Emily Dickinson's Because I Could Not Stop For Death

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In Emily Dickinson’s “Because I Could Not Stop for Death,” she uses the structure of her poem and rhetoric as concrete representation of her abstract beliefs about death to comfort and encourage readers into accepting Death when He comes. The underlying theme that can be extracted from this poem is that death is just a new beginning. Dickinson deftly reassures her readers of this with innovative organization and management, life-like rhyme and rhythm, subtle but meaningful use of symbolism, and ironic metaphors. Dickinson organizes the lines into quatrains—stanzas containing four lines—which are frequently used in religious hymns. She chooses this arrangement of verse in order to ordain a religious aspect into the poem, which does well to suite the theme and what she is fond of. As the recollection of the speaker’s death progresses, Dickinson uses the stanzas to mark the stages of the…show more content…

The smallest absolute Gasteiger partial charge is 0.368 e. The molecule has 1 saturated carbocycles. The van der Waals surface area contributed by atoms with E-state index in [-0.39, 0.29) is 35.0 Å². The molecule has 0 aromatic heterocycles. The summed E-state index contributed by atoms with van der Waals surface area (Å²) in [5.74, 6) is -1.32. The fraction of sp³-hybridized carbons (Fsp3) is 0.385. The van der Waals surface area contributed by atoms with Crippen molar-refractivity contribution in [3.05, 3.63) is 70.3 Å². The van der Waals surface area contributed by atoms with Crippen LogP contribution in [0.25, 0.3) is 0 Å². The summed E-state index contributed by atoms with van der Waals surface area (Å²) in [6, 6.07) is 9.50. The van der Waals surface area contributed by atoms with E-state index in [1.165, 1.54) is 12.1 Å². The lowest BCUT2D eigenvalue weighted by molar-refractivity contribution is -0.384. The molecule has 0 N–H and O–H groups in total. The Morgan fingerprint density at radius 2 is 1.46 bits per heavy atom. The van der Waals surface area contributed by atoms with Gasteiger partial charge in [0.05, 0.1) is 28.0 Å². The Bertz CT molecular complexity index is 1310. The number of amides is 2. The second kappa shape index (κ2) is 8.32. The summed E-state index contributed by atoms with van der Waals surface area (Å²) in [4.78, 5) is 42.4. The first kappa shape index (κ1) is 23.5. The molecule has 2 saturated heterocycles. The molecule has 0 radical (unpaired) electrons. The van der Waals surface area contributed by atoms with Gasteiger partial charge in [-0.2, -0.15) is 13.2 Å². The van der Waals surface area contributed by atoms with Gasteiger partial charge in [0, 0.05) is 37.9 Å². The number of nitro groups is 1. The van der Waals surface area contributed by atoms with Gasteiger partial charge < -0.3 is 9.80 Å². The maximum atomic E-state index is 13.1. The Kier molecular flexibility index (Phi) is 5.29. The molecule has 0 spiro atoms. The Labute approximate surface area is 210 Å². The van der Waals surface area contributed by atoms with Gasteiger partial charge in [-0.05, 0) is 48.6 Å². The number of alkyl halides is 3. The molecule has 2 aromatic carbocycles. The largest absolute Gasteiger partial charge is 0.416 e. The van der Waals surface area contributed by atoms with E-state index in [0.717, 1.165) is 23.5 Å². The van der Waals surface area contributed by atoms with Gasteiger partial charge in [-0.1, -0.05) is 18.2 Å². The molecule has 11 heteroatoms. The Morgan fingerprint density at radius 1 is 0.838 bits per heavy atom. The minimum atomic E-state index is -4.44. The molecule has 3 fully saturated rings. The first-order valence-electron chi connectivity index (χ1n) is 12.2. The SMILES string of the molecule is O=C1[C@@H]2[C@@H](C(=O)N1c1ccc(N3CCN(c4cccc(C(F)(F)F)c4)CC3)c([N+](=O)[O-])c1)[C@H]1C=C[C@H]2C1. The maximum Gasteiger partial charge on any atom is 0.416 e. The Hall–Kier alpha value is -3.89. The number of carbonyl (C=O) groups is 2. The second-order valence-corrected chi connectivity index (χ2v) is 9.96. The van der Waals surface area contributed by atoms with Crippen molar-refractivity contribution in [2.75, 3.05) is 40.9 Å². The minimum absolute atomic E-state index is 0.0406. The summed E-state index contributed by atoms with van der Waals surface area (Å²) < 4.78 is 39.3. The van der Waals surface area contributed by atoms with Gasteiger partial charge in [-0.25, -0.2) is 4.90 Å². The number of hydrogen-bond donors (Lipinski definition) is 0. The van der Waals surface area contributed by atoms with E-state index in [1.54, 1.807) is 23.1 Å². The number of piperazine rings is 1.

When Death stops for the speaker, he reins a horse-drawn carriage as they ride to her grave. This carriage symbolizes a hearse of which carries her coffin to her grave a day or two after her death. As they ride, they pass, “the School… / the Fields of Gazing Grain— / [and] the Setting Sun—” (lines 9-12). These three symbolize the speakers life, from childhood in the playgrounds, to labor in the fields, and finally to the setting sun of her life. When the speaker and Death arrive at the house, it is night. The house symbolizes either a mausoleum or her grave, which, if the latter, she describes it as a house in the ground to portray that she is comfortable and accepting of her death and her grave. In the final stanza, the speaker states that she, “first [surmises] the Horses’ Heads [are] toward Eternity” (lines 23-24). She uses the horses’ heads as a warm sense of direction, which ironically isn’t towards any concrete place but a place oblivious of
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